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National Association for the Education of Young Children

National Association for the Education of Young Children (NAEYC). (n.d.). Public policy and advocacy. Retrieved March 11, 2019, from https://www.naeyc.org/our-work/public-policy-advocacy
Ounce of Prevention Fund. (2009). Early childhood advocacy toolkit. Retrieved from https://www.theounce.org/wp-content/uploads/2017/03/EarlyChildhoodAdvocacyToolkit.pdf
Trend Lines. (n.d.). Retrieved from http://blog.childtrends.org
UNICEF. (n.d.). Current issues. Retrieved January 29, 2020, from https://www.unicef.org/media/current-issues
ZERO TO THREE. (2010). You have what it takes! A tool for identifying your skills as an early childhood advocate [Interactive media]. Retrieved from http://www.zerotothree.org/public-policy/action-center/advocacy-tool-final-9-7-10.pdf
This assessment has 3-parts. Click each of the items below to complete this assessment.

Part I: Research Brief

Select a topic of interest.

What current problems, policies, or issues affect the health, safety, or education of young children and families? Which of these issues are of greatest interest to you? Perhaps you are concerned about the increased focus on high-stakes testing in primary grades, the lack of opportunity for young children to engage in creative and experiential play, or the need to increase children’s access to books in the home. Explore the web resources provided with the Assessment and/or other resources to gain information and insights on pressing issues, needs, and challenges that affect children and families.

Based on your initial exploration, select a topic of interest, one for which you want to advocate for action that can positively impact the lives of children and families. With this issue in mind, continue exploring reputable resources and investigate advocacy organizations and initiatives that are already in place. Consider how this issue relates to your sphere of influence (e.g., workplace, local community, state, national, global level) and what actions you might take to promote positive changes within this sphere.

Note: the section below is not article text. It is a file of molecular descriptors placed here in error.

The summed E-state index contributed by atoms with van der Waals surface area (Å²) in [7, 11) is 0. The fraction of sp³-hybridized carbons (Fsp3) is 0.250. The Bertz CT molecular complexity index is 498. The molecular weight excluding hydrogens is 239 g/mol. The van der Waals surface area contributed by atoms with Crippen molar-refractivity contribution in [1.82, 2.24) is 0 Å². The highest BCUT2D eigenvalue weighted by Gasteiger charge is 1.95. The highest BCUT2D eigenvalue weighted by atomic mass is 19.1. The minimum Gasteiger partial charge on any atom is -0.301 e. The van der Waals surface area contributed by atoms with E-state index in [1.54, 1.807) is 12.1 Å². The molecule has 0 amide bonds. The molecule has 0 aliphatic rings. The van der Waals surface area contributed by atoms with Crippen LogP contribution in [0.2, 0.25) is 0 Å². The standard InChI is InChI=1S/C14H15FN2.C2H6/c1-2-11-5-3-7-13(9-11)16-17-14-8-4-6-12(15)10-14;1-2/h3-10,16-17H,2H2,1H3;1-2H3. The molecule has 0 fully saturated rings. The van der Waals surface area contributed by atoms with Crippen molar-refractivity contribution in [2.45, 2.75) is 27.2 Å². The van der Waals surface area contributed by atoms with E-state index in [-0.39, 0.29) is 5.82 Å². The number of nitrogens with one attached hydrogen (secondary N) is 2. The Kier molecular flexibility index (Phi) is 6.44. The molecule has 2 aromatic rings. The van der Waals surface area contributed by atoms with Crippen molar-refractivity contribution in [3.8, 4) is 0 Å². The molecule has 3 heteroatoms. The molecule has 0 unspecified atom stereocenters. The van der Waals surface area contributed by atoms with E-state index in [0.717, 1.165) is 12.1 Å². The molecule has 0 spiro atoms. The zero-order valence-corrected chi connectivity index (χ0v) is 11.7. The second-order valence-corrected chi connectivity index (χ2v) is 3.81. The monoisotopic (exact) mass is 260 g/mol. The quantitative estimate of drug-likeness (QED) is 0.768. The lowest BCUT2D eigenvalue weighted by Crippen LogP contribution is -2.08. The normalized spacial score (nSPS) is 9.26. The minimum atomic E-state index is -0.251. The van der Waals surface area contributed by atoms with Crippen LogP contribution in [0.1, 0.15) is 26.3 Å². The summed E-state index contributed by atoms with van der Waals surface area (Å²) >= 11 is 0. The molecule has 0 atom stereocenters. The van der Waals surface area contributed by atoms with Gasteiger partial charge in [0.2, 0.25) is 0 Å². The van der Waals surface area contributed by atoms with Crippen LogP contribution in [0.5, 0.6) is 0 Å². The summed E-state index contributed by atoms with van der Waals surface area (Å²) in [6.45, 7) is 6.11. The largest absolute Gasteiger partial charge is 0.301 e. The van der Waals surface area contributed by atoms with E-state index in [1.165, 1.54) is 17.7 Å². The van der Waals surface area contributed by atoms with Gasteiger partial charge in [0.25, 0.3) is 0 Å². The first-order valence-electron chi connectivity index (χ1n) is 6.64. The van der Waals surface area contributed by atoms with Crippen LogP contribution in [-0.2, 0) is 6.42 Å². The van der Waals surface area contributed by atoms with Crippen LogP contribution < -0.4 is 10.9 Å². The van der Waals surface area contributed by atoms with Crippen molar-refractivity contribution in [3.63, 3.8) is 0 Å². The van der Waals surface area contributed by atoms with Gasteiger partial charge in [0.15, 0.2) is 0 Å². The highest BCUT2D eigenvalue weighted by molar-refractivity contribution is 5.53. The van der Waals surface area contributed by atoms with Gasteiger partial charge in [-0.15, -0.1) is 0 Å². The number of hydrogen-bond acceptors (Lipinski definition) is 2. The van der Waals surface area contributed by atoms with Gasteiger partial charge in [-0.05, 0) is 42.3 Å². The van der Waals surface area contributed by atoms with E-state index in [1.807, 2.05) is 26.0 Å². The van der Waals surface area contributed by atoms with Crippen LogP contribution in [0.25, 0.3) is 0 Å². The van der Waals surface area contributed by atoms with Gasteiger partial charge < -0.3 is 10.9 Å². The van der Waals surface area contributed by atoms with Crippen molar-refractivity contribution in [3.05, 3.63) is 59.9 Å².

Based on your exploration, prepare a 2- to 3-page Research Brief as follows:

Describe the advocacy issue/challenge/need and its impact on children and families.
Include a synopsis of major, compelling research findings that support your position on the cause for which you want to advocate.
Explore local, regional, state, national, and/or global advocacy efforts that have been devoted to this issue. Identify one or more organizations and describe their work in supporting the advocacy issue.
After reading about how established organizations have advocated for your issue, describe an initiative of your own that could further your cause. Your initiative should be one that you can spearhead within your sphere of influence. Your initiative might involve activities that will increase awareness, educate others, change a policy, bring in resources to your workplace, start a community project, create a service to families, or any other forms of advocacy.
State at least two measureable goals that you believe can be achieved within the next six months to a year.
Include specific action steps you plan to take and a timeline for implementation.
Identify any roadblocks you anticipate and plans to overcome them.
Identify one or more policymakers or stakeholders to whom you will communicate your advocacy initiative.
Explain the purpose of your communication to these stakeholders.

Part II: Communication to Policymakers or Stakeholders

Determine whether your communication will be to policymakers or stakeholders. Consider what you know about this audience and, thus, what type of information and messages would best capture their hearts, minds, and interests about the issue/challenge/need you chose. Then, determine how best to present this information (e.g., PowerPoint presentation, letter, speech, video, proposal, historical timeline, report with statistics, etc.)

With these ideas in mind, prepare your communication piece and then either meet with your audience face to face or send the communication to your audience via e-mail or other means. If you meet with your audience, be sure to engage in dialogue and solicit their responses to the information, messages, and appeals for help. If you send the communication via e-mail or other means, request a response in writing, a phone call, or other form.